Photos of dead sea life shock and anger conservationists
Seals, dolphins, whales, and other sea life that were caught in California commercial fishing boats that use drift gillnets. Photos by National Oceanic and Atmospheric Administration
(Warning: this post contains graphic images)
Photos of dead sea mammals and fish that were caught in fishing nets have outraged conservationists. Oceana, an international organization that focuses on ocean conservation, recently obtained these photos through a freedom of information request. The photos were taken by federal employees of the National Oceanic and Atmospheric Administration, NOAA, who were monitoring by-catch: fish and other marine creatures caught by accident during commercial fishing.
The photos show seals, dolphins, whales, and other sea life that were caught in California commercial fishing boats that use drift gillnets — one mile-long mesh nets that are intended to catch swordfish, but end up catching other sea life as well.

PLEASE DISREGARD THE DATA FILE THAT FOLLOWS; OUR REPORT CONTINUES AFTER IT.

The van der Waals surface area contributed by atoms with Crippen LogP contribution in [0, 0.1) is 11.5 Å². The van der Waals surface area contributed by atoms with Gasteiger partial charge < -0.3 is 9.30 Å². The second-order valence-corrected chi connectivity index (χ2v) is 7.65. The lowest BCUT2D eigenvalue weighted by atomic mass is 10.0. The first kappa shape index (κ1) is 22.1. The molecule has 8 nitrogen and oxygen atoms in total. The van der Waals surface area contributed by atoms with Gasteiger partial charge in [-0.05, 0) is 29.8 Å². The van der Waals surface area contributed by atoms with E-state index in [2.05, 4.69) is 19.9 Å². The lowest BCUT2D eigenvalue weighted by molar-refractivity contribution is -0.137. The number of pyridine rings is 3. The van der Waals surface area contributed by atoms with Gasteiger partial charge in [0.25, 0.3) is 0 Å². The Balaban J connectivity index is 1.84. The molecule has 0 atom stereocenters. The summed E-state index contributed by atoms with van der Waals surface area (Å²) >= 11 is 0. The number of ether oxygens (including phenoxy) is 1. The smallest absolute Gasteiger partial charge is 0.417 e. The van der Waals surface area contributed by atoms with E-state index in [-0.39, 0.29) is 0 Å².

“In terms of the known deaths and mortality to a lot of these iconic species, whether you’re talking about large sharks, sea turtles, dolphins, and whales, I’m not aware of a single other activity that humans are doing that is actually causing the direct death of such a large suite and number of animals,” says Geoff Shester, California Program Director for Oceana.
Shester estimates that for every five swordfish caught, one marine mammal dies in a gillnet because it either suffocates or succumbs to wounds inflicted by the net.
While the practice of using drift gill-nets was outlawed in California State Waters for most types of fishing more than two decades ago, sword fishing was exempt, only facing some restrictions. Now Oceana is supporting a new legislation in California to ban the use of gillnets for sword fishing as well.
But commercial sword fishermen in California argue that the industry is already highly regulated, compelling fishermen to lower their drift gillnets lower into the water so that air breathing marine mammals like dolphins and seals don’t get trapped.
Kathy Fosmark, whose family owns two sword fishing vessels, says that outlawing gillnets would spell doom for the California swordfish industry.
“Most of the fishermen would probably go out of business,” Fosmark said. But to her relief, and the disappointment of conservationists, the proposed bill to ban gill-nets failed to make it past the Water, Parks and Wildlife Assembly Committee by just one vote.
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